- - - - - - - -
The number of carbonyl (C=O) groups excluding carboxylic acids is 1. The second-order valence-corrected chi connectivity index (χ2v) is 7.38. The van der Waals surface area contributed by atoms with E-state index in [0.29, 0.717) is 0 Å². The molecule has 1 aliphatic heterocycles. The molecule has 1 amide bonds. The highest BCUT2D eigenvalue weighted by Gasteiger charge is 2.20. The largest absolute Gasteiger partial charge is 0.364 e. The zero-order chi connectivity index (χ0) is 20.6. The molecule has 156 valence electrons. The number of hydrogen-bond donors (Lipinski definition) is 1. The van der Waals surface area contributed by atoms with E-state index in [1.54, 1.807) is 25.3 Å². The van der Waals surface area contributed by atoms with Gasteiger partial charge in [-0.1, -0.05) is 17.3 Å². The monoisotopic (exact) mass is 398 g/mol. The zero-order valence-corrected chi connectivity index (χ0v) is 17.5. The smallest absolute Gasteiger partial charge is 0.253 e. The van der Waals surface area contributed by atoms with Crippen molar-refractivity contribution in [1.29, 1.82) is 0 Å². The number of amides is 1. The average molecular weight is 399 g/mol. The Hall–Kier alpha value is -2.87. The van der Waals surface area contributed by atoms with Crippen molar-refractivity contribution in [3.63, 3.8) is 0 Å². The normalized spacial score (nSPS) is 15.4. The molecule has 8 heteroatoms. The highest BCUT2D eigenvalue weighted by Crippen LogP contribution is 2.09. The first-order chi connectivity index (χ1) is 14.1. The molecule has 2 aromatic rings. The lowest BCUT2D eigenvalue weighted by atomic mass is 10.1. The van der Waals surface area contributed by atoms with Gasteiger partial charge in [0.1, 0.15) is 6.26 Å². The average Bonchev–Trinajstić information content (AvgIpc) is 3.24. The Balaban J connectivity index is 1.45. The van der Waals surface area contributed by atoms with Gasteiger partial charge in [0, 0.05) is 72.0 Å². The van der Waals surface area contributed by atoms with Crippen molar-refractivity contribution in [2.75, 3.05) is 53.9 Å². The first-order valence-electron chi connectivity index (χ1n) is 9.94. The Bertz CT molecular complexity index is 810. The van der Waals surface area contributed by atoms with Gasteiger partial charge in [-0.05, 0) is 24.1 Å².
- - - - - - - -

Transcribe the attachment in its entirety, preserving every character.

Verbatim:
The number of carbonyl (C=O) groups excluding carboxylic acids is 1. The second-order valence-corrected chi connectivity index (χ2v) is 7.38. The van der Waals surface area contributed by atoms with E-state index in [0.29, 0.717) is 0 Å². The molecule has 1 aliphatic heterocycles. The molecule has 1 amide bonds. The highest BCUT2D eigenvalue weighted by Gasteiger charge is 2.20. The largest absolute Gasteiger partial charge is 0.364 e. The zero-order chi connectivity index (χ0) is 20.6. The molecule has 156 valence electrons. The number of hydrogen-bond donors (Lipinski definition) is 1. The van der Waals surface area contributed by atoms with E-state index in [1.54, 1.807) is 25.3 Å². The van der Waals surface area contributed by atoms with Gasteiger partial charge in [-0.1, -0.05) is 17.3 Å². The monoisotopic (exact) mass is 398 g/mol. The zero-order valence-corrected chi connectivity index (χ0v) is 17.5. The smallest absolute Gasteiger partial charge is 0.253 e. The van der Waals surface area contributed by atoms with Crippen molar-refractivity contribution in [1.29, 1.82) is 0 Å². The number of amides is 1. The average molecular weight is 399 g/mol. The Hall–Kier alpha value is -2.87. The van der Waals surface area contributed by atoms with Crippen molar-refractivity contribution in [3.63, 3.8) is 0 Å². The normalized spacial score (nSPS) is 15.4. The molecule has 8 heteroatoms. The highest BCUT2D eigenvalue weighted by Crippen LogP contribution is 2.09. The first-order chi connectivity index (χ1) is 14.1. The molecule has 2 aromatic rings. The lowest BCUT2D eigenvalue weighted by atomic mass is 10.1. The van der Waals surface area contributed by atoms with Gasteiger partial charge in [0.1, 0.15) is 6.26 Å². The average Bonchev–Trinajstić information content (AvgIpc) is 3.24. The Balaban J connectivity index is 1.45. The van der Waals surface area contributed by atoms with Gasteiger partial charge in [0, 0.05) is 72.0 Å². The van der Waals surface area contributed by atoms with Crippen molar-refractivity contribution in [2.75, 3.05) is 53.9 Å². The first-order valence-electron chi connectivity index (χ1n) is 9.94. The Bertz CT molecular complexity index is 810. The van der Waals surface area contributed by atoms with Gasteiger partial charge in [-0.05, 0) is 24.1 Å².